Operation Red Signature campaign found delivering 9002 RAT to South Korean organizations
- The campaign involves compromising the update server of a remote support solutions provider.
- 9002 RAT is capable of installing additional malicious tools, such an exploit tool for IIS and an SQL database password dumper.
Operation Red Signature is a data theft-driven supply-chain attack campaign that targets South Korean organizations. The campaign involves cybercriminals infecting targeted systems with a remote access tool called 9002 RAT.
The Operation Red Signature campaign involves compromising the update server of a remote support solutions provider, by stealing a targeted firm’s code-signing certificates, to sign the 9002 RAT malware. The attackers also configured the update server to only deliver malware if the client is located within the range of the IP addresses of the targeted organizations.
9002 RAT is capable of installing additional malicious tools, such as an exploit tool for IIS and an SQL database password dumper. These additional tools indicate that the cybercriminals behind Operation Red Signature are also looking to exfiltrate the data stored in their targets’ databases and web servers.
According to security researchers at Trend Micro, who monitored the campaign, 9002 RAT was developed in July 2018 and the remote support program’s update process started on July 18.
“We also saw the RAT file used for this specific attack was set to be inactive in August, so we can construe that the RAT’s activity was rather short-lived (from July 18 to July 31),” Trend Micro researchers wrote in a blog. “The 9002 RAT also serves as a springboard for delivering additional malware. Most of these are downloaded as files compressed with the Microsoft cabinet format (.cab). This is most likely done to avoid detection by antivirus (AV) solutions.”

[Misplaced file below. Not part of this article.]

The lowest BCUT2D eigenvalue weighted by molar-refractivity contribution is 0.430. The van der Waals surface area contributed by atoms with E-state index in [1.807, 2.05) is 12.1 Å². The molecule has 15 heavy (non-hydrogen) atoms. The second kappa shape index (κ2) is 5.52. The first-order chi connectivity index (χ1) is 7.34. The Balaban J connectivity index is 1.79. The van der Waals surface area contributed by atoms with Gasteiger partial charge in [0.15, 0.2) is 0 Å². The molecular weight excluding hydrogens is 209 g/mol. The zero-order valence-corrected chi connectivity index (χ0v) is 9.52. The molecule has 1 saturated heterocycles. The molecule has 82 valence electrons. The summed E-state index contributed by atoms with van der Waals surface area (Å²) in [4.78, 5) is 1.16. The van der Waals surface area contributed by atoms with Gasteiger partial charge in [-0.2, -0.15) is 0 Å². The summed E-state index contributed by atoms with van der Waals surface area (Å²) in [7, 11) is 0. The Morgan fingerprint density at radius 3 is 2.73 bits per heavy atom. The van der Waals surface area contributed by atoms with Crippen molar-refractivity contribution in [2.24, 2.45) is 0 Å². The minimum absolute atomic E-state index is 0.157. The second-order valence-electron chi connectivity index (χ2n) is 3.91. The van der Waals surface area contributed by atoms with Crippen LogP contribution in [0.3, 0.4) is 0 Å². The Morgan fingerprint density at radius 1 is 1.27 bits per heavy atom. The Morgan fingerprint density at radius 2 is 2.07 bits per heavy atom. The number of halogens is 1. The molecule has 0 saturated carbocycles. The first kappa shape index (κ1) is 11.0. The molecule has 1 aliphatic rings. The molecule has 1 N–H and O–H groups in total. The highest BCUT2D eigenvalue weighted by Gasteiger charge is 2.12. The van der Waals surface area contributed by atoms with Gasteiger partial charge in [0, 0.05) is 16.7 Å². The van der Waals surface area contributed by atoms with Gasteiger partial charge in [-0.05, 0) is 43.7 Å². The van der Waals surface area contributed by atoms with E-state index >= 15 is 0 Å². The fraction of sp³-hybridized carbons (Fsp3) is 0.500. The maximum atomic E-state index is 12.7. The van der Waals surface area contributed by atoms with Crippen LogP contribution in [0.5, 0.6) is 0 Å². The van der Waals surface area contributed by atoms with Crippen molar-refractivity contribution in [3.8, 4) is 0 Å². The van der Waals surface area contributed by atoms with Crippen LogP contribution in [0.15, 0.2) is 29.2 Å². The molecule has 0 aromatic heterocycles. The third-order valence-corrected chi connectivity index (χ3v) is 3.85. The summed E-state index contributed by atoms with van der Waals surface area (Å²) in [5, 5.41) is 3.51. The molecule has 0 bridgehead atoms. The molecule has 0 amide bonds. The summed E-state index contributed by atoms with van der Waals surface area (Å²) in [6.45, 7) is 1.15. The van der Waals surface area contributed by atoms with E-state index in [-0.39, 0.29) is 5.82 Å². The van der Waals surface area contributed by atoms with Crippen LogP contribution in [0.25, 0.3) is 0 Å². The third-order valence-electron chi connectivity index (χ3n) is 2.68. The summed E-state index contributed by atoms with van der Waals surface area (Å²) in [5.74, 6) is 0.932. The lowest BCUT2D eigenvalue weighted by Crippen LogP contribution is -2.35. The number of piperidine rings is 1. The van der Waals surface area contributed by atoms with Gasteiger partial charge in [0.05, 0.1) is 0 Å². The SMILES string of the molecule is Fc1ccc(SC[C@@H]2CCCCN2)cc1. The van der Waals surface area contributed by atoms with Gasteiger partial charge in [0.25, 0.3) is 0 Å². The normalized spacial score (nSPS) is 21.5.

How Operation Red Signature works
To ensure the success of the campaign, the cybercriminals behind Operation Red Signature first stole the code-signing certificate from the remote support solutions provider. The ShiftDoor malware was found signed with the stolen certificates. These certificates were then uploaded to C2 server.
Next, the update server of the company was hacked and configured to only receive a malicious file if the client was connecting from within the range of the IP addresses belonging to the targeted organizations.
“Supply chain attacks don’t just affect users and businesses — they exploit the trust between vendors and its clients or customers. By trojanizing software/applications or manipulating the infrastructures or platforms that run them, supply chain attacks affects the integrity and security of the goods and services that organizations provide,” Trend Micro researchers said.
“In healthcare, for instance, where the industry heavily relies on third-party and cloud-based services, supply chain attacks can risk the privacy of personally identifiable data and intellectual property, disrupt hospital operations, and even endanger patient health,” the researchers added.